THE DUTY TO SUPPORT THE INDIGENT ELDERLY IN SOUTH AFRICA: A PUBLIC OR PRIVATE DUTY?
Keywords:indigent elderly, social assistance, financially able children, basic human right, tax burden, shared responsibility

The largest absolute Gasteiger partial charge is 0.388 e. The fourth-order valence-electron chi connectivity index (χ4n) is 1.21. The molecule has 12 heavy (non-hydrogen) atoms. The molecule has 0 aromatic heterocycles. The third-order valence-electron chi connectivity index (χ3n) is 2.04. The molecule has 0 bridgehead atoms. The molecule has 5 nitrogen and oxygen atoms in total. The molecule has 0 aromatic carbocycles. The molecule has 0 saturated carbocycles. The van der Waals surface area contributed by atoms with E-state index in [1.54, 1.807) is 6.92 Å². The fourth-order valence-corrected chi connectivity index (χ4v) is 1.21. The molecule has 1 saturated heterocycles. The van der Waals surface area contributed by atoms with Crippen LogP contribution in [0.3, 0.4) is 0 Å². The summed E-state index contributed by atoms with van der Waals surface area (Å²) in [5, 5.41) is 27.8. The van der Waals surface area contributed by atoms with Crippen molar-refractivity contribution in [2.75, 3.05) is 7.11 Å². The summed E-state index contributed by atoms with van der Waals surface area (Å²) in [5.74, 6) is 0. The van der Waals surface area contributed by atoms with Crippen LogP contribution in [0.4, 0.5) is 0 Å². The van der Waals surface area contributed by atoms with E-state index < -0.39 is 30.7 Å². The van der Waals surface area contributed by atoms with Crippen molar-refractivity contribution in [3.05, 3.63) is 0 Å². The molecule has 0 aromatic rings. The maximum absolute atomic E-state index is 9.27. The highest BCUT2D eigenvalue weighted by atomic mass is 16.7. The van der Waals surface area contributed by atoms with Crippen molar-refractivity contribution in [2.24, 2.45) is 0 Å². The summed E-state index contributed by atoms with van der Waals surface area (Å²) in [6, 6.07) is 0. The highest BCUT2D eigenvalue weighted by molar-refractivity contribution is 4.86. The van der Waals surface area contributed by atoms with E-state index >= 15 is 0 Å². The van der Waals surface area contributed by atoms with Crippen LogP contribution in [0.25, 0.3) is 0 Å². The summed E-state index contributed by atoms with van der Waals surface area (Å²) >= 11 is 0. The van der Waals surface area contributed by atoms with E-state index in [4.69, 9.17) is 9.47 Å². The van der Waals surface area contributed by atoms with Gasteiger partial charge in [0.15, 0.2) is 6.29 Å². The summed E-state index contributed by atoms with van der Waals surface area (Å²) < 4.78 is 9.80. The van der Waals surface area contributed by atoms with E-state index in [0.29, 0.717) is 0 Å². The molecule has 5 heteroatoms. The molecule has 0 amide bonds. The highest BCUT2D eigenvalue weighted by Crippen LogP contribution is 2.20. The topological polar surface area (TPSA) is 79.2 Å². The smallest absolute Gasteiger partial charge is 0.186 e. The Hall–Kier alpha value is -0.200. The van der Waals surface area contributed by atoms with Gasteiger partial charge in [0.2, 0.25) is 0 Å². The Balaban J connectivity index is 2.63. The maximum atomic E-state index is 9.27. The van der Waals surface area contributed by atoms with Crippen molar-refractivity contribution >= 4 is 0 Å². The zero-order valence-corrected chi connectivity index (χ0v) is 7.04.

Only about 5% of South Africa’s elderly save enough to retire adequately. The legal system makes provision for a dual support system for the indigent elderly: the common law places the burden of support on their financially able children and the State has a constitutional obligation, as it recognises social assistance as a basic human right within a financially constrained paradigm. The boundaries of each system and the interaction between them are, however, not always clear. The question of who is best placed to take responsibility for the indigent elderly has led to a prolific debate in other jurisdictions. The arguments raised in favour of assigning the care of the elderly to financially able adult children are mostly based on their relationship and the tax burden that will be placed on Government should the burden be exclusively shifted to the State. Arguments against filial duty are based on the loosening of family bonds and reasons of public policy. This article discussed both the South African private and public support systems, and concludes that the shared responsibility should remain. It is recommended that the State should, however, further empower children to support their parents through a variety of programmes and strategies.
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